29 August, 2008


...apparently MSNBC has turned into the convention sideshow. No wonder I can't see their commentary on internet feed anymore. I've posted all of the videos from these incidents below the text. First, Keith Olbermann mutters under his breath "Jeez Joe, why don't you get a shovel?" while Scarborough defends the McCain campaign's ability to stay on message. Second, Scarborough explodes at David Shuster, who dares to suggest that Scarborough should not mock the idea of a timetable in Iraq. (This one is...pretty great, I love his co-host awkwardly trying to keep him under control.) Next, Chris Matthews is talking about women voting for Hillary Clinton, a subject that he hasn't exactly been politically correct about in the past, and his producers attempt to shoo him on to the next segment. When that doesn't work, Olbermann gets creative with hand gestures. Finally, we have Olbermann trying to hurry Republican Mike Murphy off-stage while he claims that the Clintons are going to vote for John McCain.

Entertaining indeed. Here's more from the Politico on the infighting at MSNBC and even more from Page Six.

The underlying tension, I think, derives from an internal battle over whether MSNBC should attempt "objectivity" or should become an Olbermann-esque left-leaning news/commentary hybrid. It seems that the passing of Russert has left a bit of a power vacuum--on one hand we have Olbermann and Matthews seeking to make MSNBC the network of Obama and on the other is Brokaw and Scarborough, who want anchors to read the news without a voice. (Although I'll bet the reason Scarborough doesn't want the network to become more liberal is maybe because he's conservative?) The former camp looks to be winning since they just hired Rachel Maddow, a prominent liberal radio personality and frequent MSNBC contributor to do a one-hour show every night. But, apparently Olbermann has gone so far as to call for Brokaw's banishment from the cable network.

This is relevant to a discussion that Elliot and I have had on more than one occasion--should the news media strive for objectivity or should we just have liberal news and conservative news, each presenting the days events with their own "biased" perspective? Now, there's no completely impartial way to tell a story...and what would impartiality mean in an operational sense anyway? After all, what the news media does is record events and imbue them with meaning by weaving them into a narrative. The selection of such a narrative (not to mention the language used to tell it) is inherently political, and so there can be no media that exists outside of politics. (And thus Elliot advocates what he or I might call "adversarial journalism".)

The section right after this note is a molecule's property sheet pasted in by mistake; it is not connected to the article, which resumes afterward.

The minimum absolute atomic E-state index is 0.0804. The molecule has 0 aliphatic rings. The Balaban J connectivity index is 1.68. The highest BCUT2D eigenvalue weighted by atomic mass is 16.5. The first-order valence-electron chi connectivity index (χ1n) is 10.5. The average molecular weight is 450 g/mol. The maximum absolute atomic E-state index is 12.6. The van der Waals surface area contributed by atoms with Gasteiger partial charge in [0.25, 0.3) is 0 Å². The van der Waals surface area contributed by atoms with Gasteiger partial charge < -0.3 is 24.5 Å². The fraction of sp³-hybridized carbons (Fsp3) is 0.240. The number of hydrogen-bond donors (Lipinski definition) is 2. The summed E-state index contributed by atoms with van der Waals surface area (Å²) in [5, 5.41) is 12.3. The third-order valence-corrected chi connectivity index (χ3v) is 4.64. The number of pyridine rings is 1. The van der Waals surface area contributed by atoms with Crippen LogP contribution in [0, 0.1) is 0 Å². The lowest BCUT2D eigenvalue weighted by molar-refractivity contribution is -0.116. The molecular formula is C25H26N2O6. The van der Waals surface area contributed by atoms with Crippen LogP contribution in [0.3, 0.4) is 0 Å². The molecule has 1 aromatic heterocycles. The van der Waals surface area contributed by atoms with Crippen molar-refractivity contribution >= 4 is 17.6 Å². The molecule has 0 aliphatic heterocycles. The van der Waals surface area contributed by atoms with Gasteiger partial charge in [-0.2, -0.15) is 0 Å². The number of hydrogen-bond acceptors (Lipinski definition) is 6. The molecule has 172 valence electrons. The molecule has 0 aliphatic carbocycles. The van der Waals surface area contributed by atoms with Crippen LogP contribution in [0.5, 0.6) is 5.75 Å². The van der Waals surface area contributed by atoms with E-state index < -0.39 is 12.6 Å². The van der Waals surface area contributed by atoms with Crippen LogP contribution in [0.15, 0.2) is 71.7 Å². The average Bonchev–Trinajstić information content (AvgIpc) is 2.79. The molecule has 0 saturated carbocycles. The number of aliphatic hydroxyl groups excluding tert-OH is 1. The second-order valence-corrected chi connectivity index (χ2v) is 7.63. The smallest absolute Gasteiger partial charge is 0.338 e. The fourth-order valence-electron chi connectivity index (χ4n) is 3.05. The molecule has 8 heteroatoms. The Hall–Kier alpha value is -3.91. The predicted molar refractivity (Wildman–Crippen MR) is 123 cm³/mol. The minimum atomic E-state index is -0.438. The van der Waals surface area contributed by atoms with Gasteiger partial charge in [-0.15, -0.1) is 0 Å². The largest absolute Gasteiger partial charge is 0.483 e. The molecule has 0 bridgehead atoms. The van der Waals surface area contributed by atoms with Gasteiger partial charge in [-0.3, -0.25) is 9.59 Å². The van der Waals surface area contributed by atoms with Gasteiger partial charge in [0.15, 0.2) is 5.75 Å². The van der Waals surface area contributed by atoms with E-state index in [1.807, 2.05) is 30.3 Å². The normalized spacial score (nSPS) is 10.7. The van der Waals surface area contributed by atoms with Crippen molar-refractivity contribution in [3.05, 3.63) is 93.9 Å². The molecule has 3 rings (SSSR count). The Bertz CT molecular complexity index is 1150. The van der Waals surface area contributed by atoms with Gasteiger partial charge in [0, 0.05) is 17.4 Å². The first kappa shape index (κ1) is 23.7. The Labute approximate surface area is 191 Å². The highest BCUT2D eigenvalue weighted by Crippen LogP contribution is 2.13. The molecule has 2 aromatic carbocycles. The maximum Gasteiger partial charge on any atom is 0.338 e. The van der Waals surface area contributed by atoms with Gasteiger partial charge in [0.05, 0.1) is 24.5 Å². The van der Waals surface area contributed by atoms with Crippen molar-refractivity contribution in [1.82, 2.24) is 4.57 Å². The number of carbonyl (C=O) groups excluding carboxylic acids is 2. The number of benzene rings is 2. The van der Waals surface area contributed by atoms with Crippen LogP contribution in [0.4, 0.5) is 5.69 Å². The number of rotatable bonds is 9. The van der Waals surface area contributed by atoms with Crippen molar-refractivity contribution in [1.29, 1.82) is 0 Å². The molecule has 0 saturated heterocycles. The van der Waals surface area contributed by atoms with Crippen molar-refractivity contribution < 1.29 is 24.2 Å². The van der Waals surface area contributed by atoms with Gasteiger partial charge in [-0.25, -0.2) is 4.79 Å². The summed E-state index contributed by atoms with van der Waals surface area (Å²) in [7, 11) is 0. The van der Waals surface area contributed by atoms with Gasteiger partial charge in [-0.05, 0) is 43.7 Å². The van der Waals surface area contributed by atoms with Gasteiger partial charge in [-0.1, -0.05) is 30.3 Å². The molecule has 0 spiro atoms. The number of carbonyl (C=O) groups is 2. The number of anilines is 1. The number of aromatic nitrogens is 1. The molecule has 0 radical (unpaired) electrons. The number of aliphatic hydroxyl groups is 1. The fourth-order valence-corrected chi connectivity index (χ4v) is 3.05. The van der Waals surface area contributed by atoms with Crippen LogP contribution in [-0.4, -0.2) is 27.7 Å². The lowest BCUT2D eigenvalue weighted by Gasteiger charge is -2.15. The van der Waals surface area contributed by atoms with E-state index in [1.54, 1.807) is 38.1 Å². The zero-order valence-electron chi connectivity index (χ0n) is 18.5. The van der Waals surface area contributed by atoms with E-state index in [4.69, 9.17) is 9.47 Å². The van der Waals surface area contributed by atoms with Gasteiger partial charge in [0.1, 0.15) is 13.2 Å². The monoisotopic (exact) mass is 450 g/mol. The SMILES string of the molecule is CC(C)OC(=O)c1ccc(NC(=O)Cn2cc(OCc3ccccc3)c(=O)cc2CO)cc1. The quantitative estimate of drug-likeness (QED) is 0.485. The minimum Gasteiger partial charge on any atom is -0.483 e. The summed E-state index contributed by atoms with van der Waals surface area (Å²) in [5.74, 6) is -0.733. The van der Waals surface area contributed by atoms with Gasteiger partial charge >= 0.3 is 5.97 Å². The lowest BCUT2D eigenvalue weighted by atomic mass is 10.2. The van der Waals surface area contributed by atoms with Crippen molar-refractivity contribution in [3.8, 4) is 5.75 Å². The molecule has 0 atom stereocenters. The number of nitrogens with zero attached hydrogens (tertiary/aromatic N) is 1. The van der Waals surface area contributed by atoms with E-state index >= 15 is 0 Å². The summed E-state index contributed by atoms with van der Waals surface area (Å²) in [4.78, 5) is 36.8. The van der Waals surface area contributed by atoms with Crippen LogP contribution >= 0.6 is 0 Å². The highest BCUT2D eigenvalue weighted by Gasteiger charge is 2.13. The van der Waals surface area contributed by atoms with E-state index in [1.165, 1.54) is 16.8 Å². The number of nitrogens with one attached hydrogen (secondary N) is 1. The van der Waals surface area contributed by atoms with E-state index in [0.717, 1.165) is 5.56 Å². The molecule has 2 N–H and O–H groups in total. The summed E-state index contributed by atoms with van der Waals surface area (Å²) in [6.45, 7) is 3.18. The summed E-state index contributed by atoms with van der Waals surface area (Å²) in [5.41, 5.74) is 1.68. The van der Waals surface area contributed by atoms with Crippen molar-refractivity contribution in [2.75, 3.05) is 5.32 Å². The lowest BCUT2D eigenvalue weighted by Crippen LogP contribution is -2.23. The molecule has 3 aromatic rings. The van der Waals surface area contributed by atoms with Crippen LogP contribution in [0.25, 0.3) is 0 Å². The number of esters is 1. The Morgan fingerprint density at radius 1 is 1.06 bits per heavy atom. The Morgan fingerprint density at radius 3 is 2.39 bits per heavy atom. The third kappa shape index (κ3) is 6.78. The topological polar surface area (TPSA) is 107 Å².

So are we doomed to the insularity that having a purely partisan news media would surely bring? If I may use a metaphor: we can imagine the various political parties as planets floating in space. What the argument of the previous paragraph shows is essentially that there's no Sun. There is no center view from which to calmly and dispassionately observe the goings-on. The clever journalist will now argue that, well, since there's no perfect point of view, let's just report on ALL the points of view. But this would get us what we've had for the last 5-10 years. CNN is a prime example. If Fox leans conservative and MSNBC liberal, CNN is the court stenographer. What passes for "unbiased" news on CNN these days is simply a report of the positions and statements of the different parties and candidates and some largely inaccurate speculation about how these positions will affect public opinion. This is, of course, ridiculous. As Paul Krugman famously wrote, if George W. Bush claimed the world was flat, the headlines would read "Shape of Earth: Opinions Differ". "Crossfire" may have been the height of this ridiculousness but it was certainly not the end.

However, all is not lost. I think there's another way out that is neither reporting from one partisan perspective or another nor is it merely transcribing what each party says. An enterprising journalist could, if she dared, create a new perspective based around propositions that we know with a high degree of probability to be true. For example, there are a wide variety of facts that are beyond dispute. Iraq and Pakistan do not share a border, Iraq is not now a "peaceful and stable nation", $5 million is not middle class. One could draw upon the work of scientists, economists, philosophers, Latin American studiers, academics and experts of all stripes. One could point out obvious contradictions in the positions of the candidates and the unsavory implications of certain beliefs. When there were legitimate differences of opinion, one would report both sides of the issue and the differences between the underlying assumptions of each. In essence, one would seek to understand the arguments involved and evaluate their premises and validity. This may be a bit much to ask from our current media, brought up to simply repeat statements instead of think about them, but it's possible that we may someday have a press corps that even Brad Delong would respect.


Elliot said...

"One could draw upon the work of scientists, economists, philosophers, Latin American studiers..."

Destined to be forever pigeonholed.

Cassady said...

Pigeonholed? You've just been offered a chance to take the lead of a new, thoughtful, and responsible media outlet!